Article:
One of the most critical pieces of the National Advisory Council's work in the past few months has begun seeing resistance within the UPA government. With less than a month left for the winter session of Parliament to commence, the National Campaign for People's Right to Information (NCPRI) has reported concerns over the NAC's progressive draft RTI Act being diluted by bureaucrats in the UPA government. NCPRI is seeking to build greater public pressure on the Prime Minister to counter this.

The civil society group's convenor Shekhar Singh wrote a letter to the internet e-egroup HumJanenge that has close to 200 citizens and activists caucusing daily over RTI laws and usage in several states of the country. In the letter, Singh refers to a meeting that NCPRI members had with the Prime Minister on Oct 21 to discuss the status of the NAC's draft law that has been widely considered as very progressive. (The PM had earlier responded with a committment to bring a progressive RTI law into Parliament this winter.

Excerpts from Shekhar Singh's letter:

    Dear Friends:

    I am writing to you to request you to address a letter to the Prime Minister of India on the proposed amendments to the Freedom of Information Act.

    As you perhaps know, the NDA government had enacted a somewhat weak and ineffective Freedom of Information Act, that had been passed by Parliament and was awaiting notification. However, the UDF Government's Common Minimum Plan stated that "The Right to Information Act will be made more progressive, participatory and meaningful".

    Accordingly, the National Advisory Council formulated a set of proposed amendments to the existing Freedom of Information Act, in fulfillment of this assurance. A copy of the proposed amendments, in tabulated form, showing the relevant clauses of the original act, is enclosed and is also available at the NAC web site:

    The recommendations of the NAC in this regard were forwarded by the Chairperson, Smt Sonia Gandhi, to the Prime Minister with a very strong endorsement.

    What the officials are resisting

    Penalties: The NAC RTI Amendment Act draft asks for stringent penalties (imprisonment) in dire cases where officers respond to citizens with deliberate and malafide distortion or destruction of information.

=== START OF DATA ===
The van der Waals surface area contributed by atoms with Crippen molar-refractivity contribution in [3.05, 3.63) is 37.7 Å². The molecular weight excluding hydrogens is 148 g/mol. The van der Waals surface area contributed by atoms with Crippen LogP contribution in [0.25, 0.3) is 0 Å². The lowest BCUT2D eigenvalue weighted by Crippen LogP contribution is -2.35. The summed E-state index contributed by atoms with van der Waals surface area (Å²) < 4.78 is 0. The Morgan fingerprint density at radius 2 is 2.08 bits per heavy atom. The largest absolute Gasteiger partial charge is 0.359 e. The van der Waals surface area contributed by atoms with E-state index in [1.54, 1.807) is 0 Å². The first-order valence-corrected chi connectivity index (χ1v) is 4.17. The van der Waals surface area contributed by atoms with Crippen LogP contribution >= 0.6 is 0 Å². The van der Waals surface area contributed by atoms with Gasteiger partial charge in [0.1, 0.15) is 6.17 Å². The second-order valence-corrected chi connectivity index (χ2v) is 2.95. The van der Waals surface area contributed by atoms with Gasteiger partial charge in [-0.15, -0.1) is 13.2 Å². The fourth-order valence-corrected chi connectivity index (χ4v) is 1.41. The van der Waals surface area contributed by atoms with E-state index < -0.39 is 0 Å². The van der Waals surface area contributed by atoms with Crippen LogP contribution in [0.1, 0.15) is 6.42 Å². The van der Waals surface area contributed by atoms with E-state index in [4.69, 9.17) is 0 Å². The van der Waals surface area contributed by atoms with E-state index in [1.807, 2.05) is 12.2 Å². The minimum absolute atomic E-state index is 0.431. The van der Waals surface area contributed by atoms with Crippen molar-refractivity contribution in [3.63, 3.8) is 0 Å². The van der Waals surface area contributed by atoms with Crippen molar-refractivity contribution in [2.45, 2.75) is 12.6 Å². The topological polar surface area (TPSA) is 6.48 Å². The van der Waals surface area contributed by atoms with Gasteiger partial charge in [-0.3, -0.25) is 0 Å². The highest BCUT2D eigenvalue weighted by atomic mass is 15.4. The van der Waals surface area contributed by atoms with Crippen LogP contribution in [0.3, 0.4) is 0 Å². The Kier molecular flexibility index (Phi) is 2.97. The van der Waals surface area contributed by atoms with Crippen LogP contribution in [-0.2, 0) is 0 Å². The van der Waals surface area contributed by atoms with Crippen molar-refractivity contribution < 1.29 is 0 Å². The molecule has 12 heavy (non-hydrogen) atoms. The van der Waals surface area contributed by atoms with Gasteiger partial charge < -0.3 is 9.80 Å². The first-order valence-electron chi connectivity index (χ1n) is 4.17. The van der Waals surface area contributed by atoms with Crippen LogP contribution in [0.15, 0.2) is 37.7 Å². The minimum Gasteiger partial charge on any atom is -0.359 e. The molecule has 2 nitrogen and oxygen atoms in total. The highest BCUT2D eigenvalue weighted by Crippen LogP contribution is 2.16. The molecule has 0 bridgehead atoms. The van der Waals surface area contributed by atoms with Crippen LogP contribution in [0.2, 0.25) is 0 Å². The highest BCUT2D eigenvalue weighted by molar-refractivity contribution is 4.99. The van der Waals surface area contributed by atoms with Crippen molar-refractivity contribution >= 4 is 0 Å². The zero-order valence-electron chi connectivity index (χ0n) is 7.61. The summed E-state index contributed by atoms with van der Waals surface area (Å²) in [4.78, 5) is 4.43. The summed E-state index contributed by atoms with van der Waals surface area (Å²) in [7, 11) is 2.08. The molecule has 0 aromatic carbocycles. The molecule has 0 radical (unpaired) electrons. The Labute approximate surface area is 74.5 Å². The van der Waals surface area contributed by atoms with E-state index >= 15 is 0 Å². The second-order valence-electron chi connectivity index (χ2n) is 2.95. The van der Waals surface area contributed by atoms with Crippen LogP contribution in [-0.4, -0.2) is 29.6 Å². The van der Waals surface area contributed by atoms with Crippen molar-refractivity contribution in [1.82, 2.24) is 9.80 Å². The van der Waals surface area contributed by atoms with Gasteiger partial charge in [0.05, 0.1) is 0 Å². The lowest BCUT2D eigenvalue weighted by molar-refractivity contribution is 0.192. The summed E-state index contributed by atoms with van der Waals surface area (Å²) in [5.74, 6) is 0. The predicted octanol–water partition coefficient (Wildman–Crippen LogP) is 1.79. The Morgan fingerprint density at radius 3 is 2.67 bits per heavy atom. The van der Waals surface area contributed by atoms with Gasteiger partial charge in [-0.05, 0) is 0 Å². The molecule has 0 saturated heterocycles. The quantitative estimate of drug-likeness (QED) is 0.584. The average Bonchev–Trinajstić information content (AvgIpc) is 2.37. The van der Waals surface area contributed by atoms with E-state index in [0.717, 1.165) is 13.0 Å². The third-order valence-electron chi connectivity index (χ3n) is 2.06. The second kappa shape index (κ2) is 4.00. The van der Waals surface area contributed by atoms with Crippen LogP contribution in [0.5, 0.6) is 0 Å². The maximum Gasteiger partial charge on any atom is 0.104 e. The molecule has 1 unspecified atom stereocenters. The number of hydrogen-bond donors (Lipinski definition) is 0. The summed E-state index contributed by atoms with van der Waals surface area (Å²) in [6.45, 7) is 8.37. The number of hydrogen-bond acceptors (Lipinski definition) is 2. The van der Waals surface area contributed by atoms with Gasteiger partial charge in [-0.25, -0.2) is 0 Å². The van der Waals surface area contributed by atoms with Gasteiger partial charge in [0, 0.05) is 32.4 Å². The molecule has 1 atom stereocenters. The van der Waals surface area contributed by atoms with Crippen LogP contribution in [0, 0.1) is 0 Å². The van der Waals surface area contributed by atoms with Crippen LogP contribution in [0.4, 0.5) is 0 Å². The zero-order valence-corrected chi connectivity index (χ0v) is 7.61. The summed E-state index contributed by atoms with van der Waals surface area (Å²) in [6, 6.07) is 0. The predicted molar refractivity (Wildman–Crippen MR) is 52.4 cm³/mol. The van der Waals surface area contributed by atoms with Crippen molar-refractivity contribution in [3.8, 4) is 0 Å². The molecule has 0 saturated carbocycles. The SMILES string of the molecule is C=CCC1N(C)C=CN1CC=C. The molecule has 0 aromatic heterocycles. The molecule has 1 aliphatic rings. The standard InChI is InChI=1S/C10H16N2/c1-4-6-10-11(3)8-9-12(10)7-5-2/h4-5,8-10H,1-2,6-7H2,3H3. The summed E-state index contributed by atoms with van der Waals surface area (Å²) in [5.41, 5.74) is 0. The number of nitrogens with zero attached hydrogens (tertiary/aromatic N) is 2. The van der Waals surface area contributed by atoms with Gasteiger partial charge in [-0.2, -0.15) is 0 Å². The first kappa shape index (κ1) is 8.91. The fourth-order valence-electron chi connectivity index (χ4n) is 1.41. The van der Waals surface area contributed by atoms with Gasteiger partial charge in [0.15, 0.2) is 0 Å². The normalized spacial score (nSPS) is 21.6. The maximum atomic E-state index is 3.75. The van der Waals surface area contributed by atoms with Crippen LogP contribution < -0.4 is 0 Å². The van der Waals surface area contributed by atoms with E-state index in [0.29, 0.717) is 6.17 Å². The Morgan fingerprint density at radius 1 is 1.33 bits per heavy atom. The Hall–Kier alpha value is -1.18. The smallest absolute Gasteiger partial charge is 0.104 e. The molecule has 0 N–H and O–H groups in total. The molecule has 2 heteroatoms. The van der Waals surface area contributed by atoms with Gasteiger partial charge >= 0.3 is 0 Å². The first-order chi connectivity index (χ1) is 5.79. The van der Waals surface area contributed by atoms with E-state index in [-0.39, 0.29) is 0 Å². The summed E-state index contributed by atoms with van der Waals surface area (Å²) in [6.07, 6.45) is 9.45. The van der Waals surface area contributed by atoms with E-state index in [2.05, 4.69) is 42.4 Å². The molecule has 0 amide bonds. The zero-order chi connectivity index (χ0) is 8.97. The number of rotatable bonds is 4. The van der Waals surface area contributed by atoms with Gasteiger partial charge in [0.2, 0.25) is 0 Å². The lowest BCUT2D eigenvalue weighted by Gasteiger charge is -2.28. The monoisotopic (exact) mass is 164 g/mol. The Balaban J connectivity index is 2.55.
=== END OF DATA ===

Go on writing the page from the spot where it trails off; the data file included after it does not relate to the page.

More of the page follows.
Independent oversight: The NAC draft will have the government institute Information Commissioners who will have statutory oversight, process citizen appeals and pass penalty orders on errant officials where necessary.

     •  "The current law is unacceptable"
     •  NCPRI website
    Subsequently, some of us sought an appointment with the Prime Minister and met him on 21 October, 2004, under the banner of the National Campaign for People's Right to Information (NCPRI), to discuss the status of the NAC recommendations.

    At this meeting the concerned secretary, who had been requested to be present, expressed doubts about various of the (sic) recommendations, but especially about the proposed penalty clauses and independent appeal mechanisms - see sections 12(1), (2), (3) and (4) of the proposed amendments.

    We did argue that a mere fine, especially for a junior level functionary who has little prospects of career advancement, might not be deterrent enough when the information sought could expose misappropriation of large amounts of money, with large financial inducements for withholding or "misplacing" it. We also argued that one central information commissioner and one commissioner in each state would not severely tax the financial resources of the Government of India. Besides, the savings of public funds, in terms of "prevented misappropriations", would be many times higher than any administrative costs - once the right to information started being used.

    However, we came away with the impression that a much greater effort is needed to prevent the recommended amendments from being significantly diluted. Therefore, we are requesting you to consider writing a letter to the Prime Minister, to support the amendments proposed by the NAC.

NCPRI is advocating that citizens to write to the Prime Minister asking him not to back down on key propositions of the NAC draft that bring in an independent appeal mechanism in the form of information commissioners and add stringent penalty provisions for deliberate and malafide distortion or destruction of information.

NCPRI was founded in 1996 by several well known transparency activists and experts including Ajit Bhattacharjea, Prashant Bhushan, Nikhil Dey, Prabhash Joshi, Aruna Roy, Shekhar Singh and others. The loosely knit organization advocates and organizes for greater transparency in India's public affairs. The organization is financed through individual donations.